Planned Saskatchewan metal refinery runs into opposition
Residents skeptical about disposal of byproducts in underground wells.
LANGHAM, Sask. — Fortune Minerals’ plans to build a metal refinery in Langham, Sask., have hit another road block as locals remain skeptical about the safety of the plant.
A couple of mineral rights owners in the area haven’t consented to the company’s plans to dispose of saline solution byproducts in deep underground wells under their property.
The Oil and Gas Conservation Act says a company has to get the consent of every mineral rights owner who may reasonably be negatively affected by the well.
In this case it includes all owners within a 1.6-kilometre radius of the proposed well site.
Locals are concerned the well might affect their ground water supply in the Dalmeny aquifer because the pipe pumping the waste would go right through it.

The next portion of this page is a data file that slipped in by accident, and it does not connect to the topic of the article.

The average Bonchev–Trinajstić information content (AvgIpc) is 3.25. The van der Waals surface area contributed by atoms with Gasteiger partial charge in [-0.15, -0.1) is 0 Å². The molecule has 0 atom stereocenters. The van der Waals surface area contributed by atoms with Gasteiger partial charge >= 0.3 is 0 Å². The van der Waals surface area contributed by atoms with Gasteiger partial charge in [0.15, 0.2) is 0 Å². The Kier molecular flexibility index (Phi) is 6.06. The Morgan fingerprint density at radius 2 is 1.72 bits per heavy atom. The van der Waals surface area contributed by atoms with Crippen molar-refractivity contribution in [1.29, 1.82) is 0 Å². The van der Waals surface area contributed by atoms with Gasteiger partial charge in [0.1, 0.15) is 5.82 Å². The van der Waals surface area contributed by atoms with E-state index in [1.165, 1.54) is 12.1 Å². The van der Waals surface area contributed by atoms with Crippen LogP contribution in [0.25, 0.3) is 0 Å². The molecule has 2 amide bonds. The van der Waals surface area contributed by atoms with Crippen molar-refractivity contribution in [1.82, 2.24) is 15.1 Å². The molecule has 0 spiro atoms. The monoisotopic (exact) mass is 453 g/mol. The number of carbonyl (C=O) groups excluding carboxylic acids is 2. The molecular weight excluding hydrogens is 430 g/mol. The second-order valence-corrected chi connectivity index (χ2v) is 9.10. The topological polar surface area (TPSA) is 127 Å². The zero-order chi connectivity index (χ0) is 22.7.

There are roughly 4,000 wells in Saskatchewan.
“It’s up to the applicant of the project to gain the confidence of the mineral holders in the area and get their consent,” said Ed Danscok, assistant deputy minister of economy.
Danscok said the ministry approves roughly 20 a month.
“The injection zone is many hundreds of meters below the ground water zone and so there’s very little risk, if any, of contamination from movement of that injection water into the injection zone,” Danscok said.
However, should the company fail to win over locals and convince them of the project’s safety, Danscok said it doesn’t mean the end of the refinery.
He said the company could relocate the well site to a more accepting community or use one of the existing wells in the province.
Corman Park Reeve Judy Harwood said the rural municipality has yet to receive rezoning forms from the company regarding the plant.
The facility northwest of Saskatoon would process minerals such as gold, cobalt, copper and bismuth collected from the NICO mine 160 kilometres northwest of Yellowknife.
© 2014 The Canadian Press